After he had left both sisters remained silent for a while; then Evelina, laying aside her unfinished flower, said: "I'll go and lock up."
Intolerably monotonous seemed now to the Bunner sisters the treadmill routine of the shop, colourless and long their evenings about the lamp, aimless their habitual interchange of words to the weary accompaniment of the sewing and pinking machines.
It was perhaps with the idea of relieving the tension of their mood that Evelina, the following Sunday, suggested inviting Miss Mellins to supper. The Bunner sisters were not in a position to be lavish of the humblest hospitality, but two or three times in the year they shared their evening meal with a friend; and Miss Mellins, still flushed with the importance of her "turn," seemed the most interesting guest they could invite.
As the three women seated themselves at the supper-table, embellished by the unwonted addition of pound cake and sweet pickles, the dress-maker's sharp swarthy person stood out vividly between the neutral-tinted sisters. Miss Mellins was a small woman with a glossy yellow face and a frizz of black hair bristling with imitation tortoise-shell pins. Her sleeves had a fashionable cut, and half a dozen metal bangles rattled on her wrists. Her voice rattled like her bangles as she poured forth a stream of anecdote and ejaculation; and her round black eyes jumped with acrobatic velocity from one face to another. Miss Mellins was always having or hearing of amazing adventures. She had surprised a burglar in her room at midnight (though how he got there, what he robbed her of, and by what means he escaped had never been quite clear to her auditors); she had been warned by anonymous letters that her grocer (a rejected suitor) was putting poison in her tea; she had a customer who was shadowed by detectives, and another (a very wealthy lady) who had been arrested in a department store for kleptomania; she had been present at a spiritualist seance where an old gentleman had died in a fit on seeing a materialization of his mother-in-law; she had escaped from two fires in her night-gown, and at the funeral of her first cousin the horses attached to the hearse had run away and smashed the coffin, precipitating her relative into an open man-hole before the eyes of his distracted family.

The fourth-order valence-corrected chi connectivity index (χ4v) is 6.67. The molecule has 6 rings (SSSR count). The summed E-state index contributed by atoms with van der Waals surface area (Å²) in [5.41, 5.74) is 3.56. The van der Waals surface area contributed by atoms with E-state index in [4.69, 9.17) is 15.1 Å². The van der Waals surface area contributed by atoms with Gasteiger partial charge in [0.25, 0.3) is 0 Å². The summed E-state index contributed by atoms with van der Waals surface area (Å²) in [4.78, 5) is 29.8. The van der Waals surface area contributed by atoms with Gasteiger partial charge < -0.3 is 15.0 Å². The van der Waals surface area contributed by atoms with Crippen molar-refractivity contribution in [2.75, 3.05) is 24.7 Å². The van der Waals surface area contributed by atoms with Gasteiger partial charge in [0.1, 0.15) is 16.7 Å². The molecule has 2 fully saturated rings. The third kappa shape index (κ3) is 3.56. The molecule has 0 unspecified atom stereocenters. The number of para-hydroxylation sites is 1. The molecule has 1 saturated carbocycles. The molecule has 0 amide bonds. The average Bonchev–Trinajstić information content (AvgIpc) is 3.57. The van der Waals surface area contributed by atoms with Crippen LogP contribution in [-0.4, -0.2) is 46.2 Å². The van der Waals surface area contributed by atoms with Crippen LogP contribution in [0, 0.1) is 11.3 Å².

A sceptical observer might have explained Miss Mellins's proneness to adventure by the fact that she derived her chief mental nourishment from the Police Gazette and the Fireside Weekly; but her lot was cast in a circle where such insinuations were not likely to be heard, and where the title-role in blood-curdling drama had long been her recognized right.
"Yes," she was now saying, her emphatic eyes on Ann Eliza, "you may not believe it, Miss Bunner, and I don't know's I should myself if anybody else was to tell me, but over a year before ever I was born, my mother she went to see a gypsy fortune- teller that was exhibited in a tent on the Battery with the green- headed lady, though her father warned her not to--and what you s'pose she told her? Why, she told her these very words--says she: 'Your next child'll be a girl with jet-black curls, and she'll suffer from spasms.'"
"Mercy!" murmured Ann Eliza, a ripple of sympathy running down her spine.
"D'you ever have spasms before, Miss Mellins?" Evelina asked.